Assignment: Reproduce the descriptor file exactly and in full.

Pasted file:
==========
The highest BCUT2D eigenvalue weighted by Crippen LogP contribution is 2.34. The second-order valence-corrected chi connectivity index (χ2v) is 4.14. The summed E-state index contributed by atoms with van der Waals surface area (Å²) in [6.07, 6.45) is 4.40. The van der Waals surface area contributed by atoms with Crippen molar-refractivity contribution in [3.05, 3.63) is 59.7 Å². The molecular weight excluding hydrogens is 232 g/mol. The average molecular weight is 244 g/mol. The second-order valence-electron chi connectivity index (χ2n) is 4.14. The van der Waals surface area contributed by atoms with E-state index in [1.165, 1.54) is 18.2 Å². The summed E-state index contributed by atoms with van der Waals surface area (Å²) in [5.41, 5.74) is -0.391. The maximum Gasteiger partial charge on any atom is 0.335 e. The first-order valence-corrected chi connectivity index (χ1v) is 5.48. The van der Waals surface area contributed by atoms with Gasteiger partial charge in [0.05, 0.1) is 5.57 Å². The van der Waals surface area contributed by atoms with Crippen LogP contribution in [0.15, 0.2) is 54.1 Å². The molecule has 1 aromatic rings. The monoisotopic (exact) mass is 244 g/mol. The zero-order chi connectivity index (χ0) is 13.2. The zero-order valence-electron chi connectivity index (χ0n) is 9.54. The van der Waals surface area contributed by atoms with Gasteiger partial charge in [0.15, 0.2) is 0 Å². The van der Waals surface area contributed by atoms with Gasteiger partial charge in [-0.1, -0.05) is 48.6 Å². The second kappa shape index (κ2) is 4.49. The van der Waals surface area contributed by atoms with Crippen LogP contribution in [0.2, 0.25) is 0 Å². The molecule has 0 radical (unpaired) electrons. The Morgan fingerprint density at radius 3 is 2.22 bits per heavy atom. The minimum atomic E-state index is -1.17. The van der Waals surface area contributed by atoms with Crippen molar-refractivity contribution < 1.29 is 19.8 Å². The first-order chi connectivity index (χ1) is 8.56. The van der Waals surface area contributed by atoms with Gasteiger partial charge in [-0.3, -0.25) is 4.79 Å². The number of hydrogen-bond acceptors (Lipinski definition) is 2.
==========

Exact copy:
The highest BCUT2D eigenvalue weighted by Crippen LogP contribution is 2.34. The second-order valence-corrected chi connectivity index (χ2v) is 4.14. The summed E-state index contributed by atoms with van der Waals surface area (Å²) in [6.07, 6.45) is 4.40. The van der Waals surface area contributed by atoms with Crippen molar-refractivity contribution in [3.05, 3.63) is 59.7 Å². The molecular weight excluding hydrogens is 232 g/mol. The average molecular weight is 244 g/mol. The second-order valence-electron chi connectivity index (χ2n) is 4.14. The van der Waals surface area contributed by atoms with E-state index in [1.165, 1.54) is 18.2 Å². The summed E-state index contributed by atoms with van der Waals surface area (Å²) in [5.41, 5.74) is -0.391. The maximum Gasteiger partial charge on any atom is 0.335 e. The first-order valence-corrected chi connectivity index (χ1v) is 5.48. The van der Waals surface area contributed by atoms with Gasteiger partial charge in [0.05, 0.1) is 5.57 Å². The van der Waals surface area contributed by atoms with Crippen LogP contribution in [0.15, 0.2) is 54.1 Å². The molecule has 1 aromatic rings. The monoisotopic (exact) mass is 244 g/mol. The zero-order chi connectivity index (χ0) is 13.2. The zero-order valence-electron chi connectivity index (χ0n) is 9.54. The van der Waals surface area contributed by atoms with Gasteiger partial charge in [0.15, 0.2) is 0 Å². The van der Waals surface area contributed by atoms with Gasteiger partial charge in [-0.1, -0.05) is 48.6 Å². The second kappa shape index (κ2) is 4.49. The van der Waals surface area contributed by atoms with Crippen LogP contribution in [0.2, 0.25) is 0 Å². The molecule has 0 radical (unpaired) electrons. The Morgan fingerprint density at radius 3 is 2.22 bits per heavy atom. The minimum atomic E-state index is -1.17. The van der Waals surface area contributed by atoms with Crippen molar-refractivity contribution < 1.29 is 19.8 Å². The first-order chi connectivity index (χ1) is 8.56. The van der Waals surface area contributed by atoms with Gasteiger partial charge in [-0.3, -0.25) is 4.79 Å². The number of hydrogen-bond acceptors (Lipinski definition) is 2.